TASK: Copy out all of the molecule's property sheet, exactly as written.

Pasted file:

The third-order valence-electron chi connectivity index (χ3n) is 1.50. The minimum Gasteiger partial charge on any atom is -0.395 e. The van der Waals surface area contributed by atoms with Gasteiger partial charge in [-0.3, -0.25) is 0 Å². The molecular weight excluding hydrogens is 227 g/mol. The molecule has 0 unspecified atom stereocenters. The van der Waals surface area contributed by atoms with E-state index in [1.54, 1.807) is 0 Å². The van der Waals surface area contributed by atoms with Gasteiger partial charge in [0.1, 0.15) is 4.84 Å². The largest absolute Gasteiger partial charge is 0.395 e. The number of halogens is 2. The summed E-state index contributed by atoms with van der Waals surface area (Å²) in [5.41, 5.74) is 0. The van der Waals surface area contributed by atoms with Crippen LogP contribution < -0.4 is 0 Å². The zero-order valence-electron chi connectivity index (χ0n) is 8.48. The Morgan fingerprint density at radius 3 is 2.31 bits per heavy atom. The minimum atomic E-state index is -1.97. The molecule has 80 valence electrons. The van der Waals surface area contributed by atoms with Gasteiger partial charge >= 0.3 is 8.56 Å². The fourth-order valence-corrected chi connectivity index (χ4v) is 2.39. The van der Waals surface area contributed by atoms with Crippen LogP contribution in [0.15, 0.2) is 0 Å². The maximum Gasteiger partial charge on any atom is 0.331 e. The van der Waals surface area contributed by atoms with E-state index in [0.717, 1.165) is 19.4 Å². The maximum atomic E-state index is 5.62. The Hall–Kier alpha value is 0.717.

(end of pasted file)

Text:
The third-order valence-electron chi connectivity index (χ3n) is 1.50. The minimum Gasteiger partial charge on any atom is -0.395 e. The van der Waals surface area contributed by atoms with Gasteiger partial charge in [-0.3, -0.25) is 0 Å². The molecular weight excluding hydrogens is 227 g/mol. The molecule has 0 unspecified atom stereocenters. The van der Waals surface area contributed by atoms with E-state index in [1.54, 1.807) is 0 Å². The van der Waals surface area contributed by atoms with Gasteiger partial charge in [0.1, 0.15) is 4.84 Å². The largest absolute Gasteiger partial charge is 0.395 e. The number of halogens is 2. The summed E-state index contributed by atoms with van der Waals surface area (Å²) in [5.41, 5.74) is 0. The van der Waals surface area contributed by atoms with Crippen LogP contribution < -0.4 is 0 Å². The zero-order valence-electron chi connectivity index (χ0n) is 8.48. The Morgan fingerprint density at radius 3 is 2.31 bits per heavy atom. The minimum atomic E-state index is -1.97. The molecule has 80 valence electrons. The van der Waals surface area contributed by atoms with Gasteiger partial charge >= 0.3 is 8.56 Å². The fourth-order valence-corrected chi connectivity index (χ4v) is 2.39. The van der Waals surface area contributed by atoms with Crippen LogP contribution in [0.15, 0.2) is 0 Å². The maximum Gasteiger partial charge on any atom is 0.331 e. The van der Waals surface area contributed by atoms with E-state index in [0.717, 1.165) is 19.4 Å². The maximum atomic E-state index is 5.62. The Hall–Kier alpha value is 0.717.